_______________________________________________________________________

_______________________________________________________________________

12. Explain why water moved into the respirometer pipettes.

_______________________________________________________________________

_______________________________________________________________________

_______________________________________________________________________

________________________________________________________________________

AP LAB PAGE

 

DNA & Protein Synthesis Chapter 10 Worksheet

 

    DNA & Protein Synthesis

 

Section 10-1 DNA

1. What does DNA stand for?

2. What is DNA’s primary function?

3. What is the function of proteins?

4. What are the repeating subunits called that make up DNA?

5. Name the 3 parts of a DNA nucleotide.

6. Sketch and label a DNA nucleotide.

7. Name the 4 nitrogen bases on DNA.

8. What is the difference between a purine & a pyrimidine?

9. Name 2 purines.

10. Name 2 pyrimidines.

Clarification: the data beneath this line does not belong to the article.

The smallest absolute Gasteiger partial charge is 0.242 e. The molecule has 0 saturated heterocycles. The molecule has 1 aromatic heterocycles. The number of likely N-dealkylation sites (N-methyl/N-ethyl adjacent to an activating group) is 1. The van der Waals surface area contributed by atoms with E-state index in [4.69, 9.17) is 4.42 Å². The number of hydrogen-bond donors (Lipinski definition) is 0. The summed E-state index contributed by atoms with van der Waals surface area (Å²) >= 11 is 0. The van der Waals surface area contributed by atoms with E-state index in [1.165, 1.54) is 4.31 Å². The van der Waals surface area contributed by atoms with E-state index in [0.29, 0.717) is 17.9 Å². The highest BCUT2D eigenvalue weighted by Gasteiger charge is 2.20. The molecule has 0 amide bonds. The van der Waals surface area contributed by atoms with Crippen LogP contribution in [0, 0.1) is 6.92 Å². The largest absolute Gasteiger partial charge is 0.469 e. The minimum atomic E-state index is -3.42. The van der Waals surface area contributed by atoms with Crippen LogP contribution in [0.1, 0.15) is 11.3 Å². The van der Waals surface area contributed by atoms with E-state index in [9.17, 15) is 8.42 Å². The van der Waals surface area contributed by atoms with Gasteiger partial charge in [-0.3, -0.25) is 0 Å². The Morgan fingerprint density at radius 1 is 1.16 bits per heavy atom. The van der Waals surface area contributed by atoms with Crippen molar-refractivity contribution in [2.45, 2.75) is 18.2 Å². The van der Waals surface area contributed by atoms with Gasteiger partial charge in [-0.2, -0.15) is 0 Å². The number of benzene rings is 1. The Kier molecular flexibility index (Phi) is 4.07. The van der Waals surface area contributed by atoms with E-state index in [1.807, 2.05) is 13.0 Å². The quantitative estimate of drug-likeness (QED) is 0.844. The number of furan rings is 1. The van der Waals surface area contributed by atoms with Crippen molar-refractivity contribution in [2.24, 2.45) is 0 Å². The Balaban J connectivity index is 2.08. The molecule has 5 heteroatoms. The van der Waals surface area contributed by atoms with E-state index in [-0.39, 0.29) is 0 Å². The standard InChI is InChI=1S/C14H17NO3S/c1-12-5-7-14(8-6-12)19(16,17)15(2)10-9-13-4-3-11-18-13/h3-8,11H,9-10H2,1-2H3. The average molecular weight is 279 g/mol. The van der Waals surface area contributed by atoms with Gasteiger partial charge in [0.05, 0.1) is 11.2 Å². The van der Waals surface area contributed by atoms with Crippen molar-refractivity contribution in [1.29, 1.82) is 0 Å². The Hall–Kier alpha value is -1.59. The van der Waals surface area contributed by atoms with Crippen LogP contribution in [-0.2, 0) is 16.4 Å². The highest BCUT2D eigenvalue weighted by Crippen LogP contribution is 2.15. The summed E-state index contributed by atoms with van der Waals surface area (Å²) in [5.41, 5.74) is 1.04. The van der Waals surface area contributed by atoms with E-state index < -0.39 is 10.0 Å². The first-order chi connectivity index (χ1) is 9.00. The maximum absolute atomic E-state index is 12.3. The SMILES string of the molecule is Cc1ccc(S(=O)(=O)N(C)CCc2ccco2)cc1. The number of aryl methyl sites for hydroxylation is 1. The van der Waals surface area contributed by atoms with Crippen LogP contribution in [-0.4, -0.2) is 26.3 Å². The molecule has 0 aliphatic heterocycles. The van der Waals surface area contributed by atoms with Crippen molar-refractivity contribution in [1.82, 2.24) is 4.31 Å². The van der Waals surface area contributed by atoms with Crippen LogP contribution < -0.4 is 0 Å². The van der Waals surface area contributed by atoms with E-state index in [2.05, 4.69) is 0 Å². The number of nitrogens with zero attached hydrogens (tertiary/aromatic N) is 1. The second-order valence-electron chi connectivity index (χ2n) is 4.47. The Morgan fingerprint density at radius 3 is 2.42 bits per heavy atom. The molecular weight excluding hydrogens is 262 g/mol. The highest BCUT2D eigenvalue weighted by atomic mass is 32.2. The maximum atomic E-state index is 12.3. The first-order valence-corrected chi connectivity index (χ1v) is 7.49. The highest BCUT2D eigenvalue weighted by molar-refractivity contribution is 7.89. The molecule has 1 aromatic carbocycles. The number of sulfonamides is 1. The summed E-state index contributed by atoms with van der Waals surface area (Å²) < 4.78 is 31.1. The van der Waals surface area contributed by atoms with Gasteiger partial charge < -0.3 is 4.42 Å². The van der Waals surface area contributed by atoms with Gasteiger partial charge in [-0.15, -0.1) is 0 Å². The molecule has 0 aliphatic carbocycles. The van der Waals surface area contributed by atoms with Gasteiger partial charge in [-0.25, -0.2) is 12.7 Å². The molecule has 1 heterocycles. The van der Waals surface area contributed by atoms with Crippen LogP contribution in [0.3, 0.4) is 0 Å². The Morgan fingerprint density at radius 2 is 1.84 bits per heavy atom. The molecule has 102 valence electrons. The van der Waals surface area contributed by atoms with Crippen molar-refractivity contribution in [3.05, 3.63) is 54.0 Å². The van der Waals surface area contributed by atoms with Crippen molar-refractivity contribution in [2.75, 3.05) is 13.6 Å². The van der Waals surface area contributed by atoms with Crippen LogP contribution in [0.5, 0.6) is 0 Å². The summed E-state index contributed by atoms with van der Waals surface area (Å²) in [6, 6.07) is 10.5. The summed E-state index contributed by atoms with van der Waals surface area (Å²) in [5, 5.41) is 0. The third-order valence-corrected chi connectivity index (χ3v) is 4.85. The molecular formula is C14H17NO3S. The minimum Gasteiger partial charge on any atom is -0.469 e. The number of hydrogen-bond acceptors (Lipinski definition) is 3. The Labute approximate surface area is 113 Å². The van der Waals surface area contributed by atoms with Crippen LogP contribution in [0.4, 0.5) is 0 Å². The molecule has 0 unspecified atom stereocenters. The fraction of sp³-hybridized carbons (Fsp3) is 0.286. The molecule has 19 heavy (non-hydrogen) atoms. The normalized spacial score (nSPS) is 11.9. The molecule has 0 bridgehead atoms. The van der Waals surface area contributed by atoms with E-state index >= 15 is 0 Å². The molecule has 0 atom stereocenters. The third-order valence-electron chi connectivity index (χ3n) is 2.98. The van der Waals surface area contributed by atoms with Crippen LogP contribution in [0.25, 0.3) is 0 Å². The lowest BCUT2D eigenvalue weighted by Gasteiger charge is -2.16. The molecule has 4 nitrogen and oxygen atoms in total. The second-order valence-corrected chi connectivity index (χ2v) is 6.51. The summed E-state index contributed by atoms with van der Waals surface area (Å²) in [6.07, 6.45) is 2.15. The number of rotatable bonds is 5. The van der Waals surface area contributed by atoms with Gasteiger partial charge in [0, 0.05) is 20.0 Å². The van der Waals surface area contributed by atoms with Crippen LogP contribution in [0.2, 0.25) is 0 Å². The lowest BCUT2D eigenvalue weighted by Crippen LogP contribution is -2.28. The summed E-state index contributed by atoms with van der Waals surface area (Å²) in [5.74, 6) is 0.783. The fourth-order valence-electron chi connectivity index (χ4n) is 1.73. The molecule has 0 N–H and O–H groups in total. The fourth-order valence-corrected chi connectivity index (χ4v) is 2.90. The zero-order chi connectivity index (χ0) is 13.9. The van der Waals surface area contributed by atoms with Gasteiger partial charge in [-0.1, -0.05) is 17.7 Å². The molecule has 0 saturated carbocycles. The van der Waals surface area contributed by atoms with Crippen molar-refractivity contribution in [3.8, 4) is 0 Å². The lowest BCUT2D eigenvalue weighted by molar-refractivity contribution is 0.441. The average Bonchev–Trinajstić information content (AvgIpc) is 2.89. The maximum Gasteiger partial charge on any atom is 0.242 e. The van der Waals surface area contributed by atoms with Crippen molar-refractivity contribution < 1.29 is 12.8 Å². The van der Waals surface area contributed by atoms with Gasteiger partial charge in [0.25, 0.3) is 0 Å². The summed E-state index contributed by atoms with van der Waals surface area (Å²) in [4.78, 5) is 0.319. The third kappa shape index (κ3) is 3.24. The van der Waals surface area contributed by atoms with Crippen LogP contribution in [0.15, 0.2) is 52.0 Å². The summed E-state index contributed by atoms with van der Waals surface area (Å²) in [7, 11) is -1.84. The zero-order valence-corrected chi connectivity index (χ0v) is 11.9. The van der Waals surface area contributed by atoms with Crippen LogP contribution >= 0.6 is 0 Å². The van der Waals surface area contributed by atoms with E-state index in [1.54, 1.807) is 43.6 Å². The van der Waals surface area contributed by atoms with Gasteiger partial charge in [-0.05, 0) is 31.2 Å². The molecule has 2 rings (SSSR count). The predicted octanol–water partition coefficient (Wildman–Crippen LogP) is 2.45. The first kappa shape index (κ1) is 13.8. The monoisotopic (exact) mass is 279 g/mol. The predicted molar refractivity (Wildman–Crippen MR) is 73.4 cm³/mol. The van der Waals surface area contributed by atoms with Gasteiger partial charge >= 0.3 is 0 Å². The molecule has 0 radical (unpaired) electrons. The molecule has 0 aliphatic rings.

11.Who is responsible for determining the structure of the DNA molecule & in what year was this done?

12. The model of DNA is known as a ____________________________ because it is composed of two ___________________ chains wrapped around each other.

13. What makes up the sides of a DNA molecule?

14. What makes up the “steps” of a DNA molecule?

15. How did Rosalind Franklin contribute to determining the structure of DNA?

16. What type of bonds holds the DNA bases together? Are they strong or weak bonds?

17. What makes up the “backbone” of the DNA molecule?

18. On DNA, a ____________________ base will always pair with a __________________ base.

19. What is the most common form of DNA found in organisms?

20. How many base pairs are in a full turn or twist of a DNA molecule?

21. Name the complementary base pairs on DNA.

22. How many hydrogen bonds link cytosine & guanine? adenine & thymine?

23. How does the nucleotide sequence in one chain of DNA compare with the other chain of DNA?

24. Why must DNA be able to make copies of itself?

25. Define DNA replication.

26. What is the first step that must occur in DNA replication?

27. What acts as the template in DNA replication?

28. What is a replication fork?

29. What enzymes help separate the 2 strands of nucleotides on DNA? What bonds do they break?

30. What is the function of DNA polymerases?